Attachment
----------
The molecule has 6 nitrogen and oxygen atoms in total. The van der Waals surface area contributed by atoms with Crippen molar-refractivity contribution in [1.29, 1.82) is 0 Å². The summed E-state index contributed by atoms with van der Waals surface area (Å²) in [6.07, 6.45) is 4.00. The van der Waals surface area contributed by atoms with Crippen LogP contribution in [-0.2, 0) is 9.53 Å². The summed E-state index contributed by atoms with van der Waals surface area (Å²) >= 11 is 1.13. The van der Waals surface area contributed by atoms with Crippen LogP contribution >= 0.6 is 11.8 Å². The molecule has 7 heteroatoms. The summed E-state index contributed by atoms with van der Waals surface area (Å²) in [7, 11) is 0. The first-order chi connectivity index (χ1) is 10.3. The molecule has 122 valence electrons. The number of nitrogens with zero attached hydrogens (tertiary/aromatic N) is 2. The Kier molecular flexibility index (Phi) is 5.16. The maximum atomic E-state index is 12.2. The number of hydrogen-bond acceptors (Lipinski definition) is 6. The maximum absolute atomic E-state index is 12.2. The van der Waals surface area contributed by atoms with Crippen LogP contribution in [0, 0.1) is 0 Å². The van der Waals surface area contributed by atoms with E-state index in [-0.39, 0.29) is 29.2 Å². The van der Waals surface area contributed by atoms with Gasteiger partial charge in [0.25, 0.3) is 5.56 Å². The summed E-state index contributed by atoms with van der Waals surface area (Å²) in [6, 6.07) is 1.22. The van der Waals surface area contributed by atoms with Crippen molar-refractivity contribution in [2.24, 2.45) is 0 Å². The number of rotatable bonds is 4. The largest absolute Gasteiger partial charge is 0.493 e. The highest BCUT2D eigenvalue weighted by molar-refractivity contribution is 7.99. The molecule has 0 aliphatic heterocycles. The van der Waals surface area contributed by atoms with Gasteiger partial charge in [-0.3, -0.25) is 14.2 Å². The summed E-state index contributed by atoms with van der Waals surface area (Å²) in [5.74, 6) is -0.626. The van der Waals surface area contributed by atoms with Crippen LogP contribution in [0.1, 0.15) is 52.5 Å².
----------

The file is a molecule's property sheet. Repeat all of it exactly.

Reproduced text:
The molecule has 6 nitrogen and oxygen atoms in total. The van der Waals surface area contributed by atoms with Crippen molar-refractivity contribution in [1.29, 1.82) is 0 Å². The summed E-state index contributed by atoms with van der Waals surface area (Å²) in [6.07, 6.45) is 4.00. The van der Waals surface area contributed by atoms with Crippen LogP contribution in [-0.2, 0) is 9.53 Å². The summed E-state index contributed by atoms with van der Waals surface area (Å²) >= 11 is 1.13. The van der Waals surface area contributed by atoms with Crippen LogP contribution >= 0.6 is 11.8 Å². The molecule has 7 heteroatoms. The summed E-state index contributed by atoms with van der Waals surface area (Å²) in [7, 11) is 0. The first-order chi connectivity index (χ1) is 10.3. The molecule has 122 valence electrons. The number of nitrogens with zero attached hydrogens (tertiary/aromatic N) is 2. The Kier molecular flexibility index (Phi) is 5.16. The maximum atomic E-state index is 12.2. The number of hydrogen-bond acceptors (Lipinski definition) is 6. The maximum absolute atomic E-state index is 12.2. The van der Waals surface area contributed by atoms with Crippen LogP contribution in [0, 0.1) is 0 Å². The van der Waals surface area contributed by atoms with E-state index in [-0.39, 0.29) is 29.2 Å². The van der Waals surface area contributed by atoms with Gasteiger partial charge in [0.25, 0.3) is 5.56 Å². The summed E-state index contributed by atoms with van der Waals surface area (Å²) in [6, 6.07) is 1.22. The van der Waals surface area contributed by atoms with Crippen molar-refractivity contribution in [2.24, 2.45) is 0 Å². The number of rotatable bonds is 4. The largest absolute Gasteiger partial charge is 0.493 e. The highest BCUT2D eigenvalue weighted by molar-refractivity contribution is 7.99. The molecule has 0 aliphatic heterocycles. The van der Waals surface area contributed by atoms with Gasteiger partial charge in [-0.3, -0.25) is 14.2 Å². The summed E-state index contributed by atoms with van der Waals surface area (Å²) in [5.74, 6) is -0.626. The van der Waals surface area contributed by atoms with Crippen LogP contribution in [0.1, 0.15) is 52.5 Å².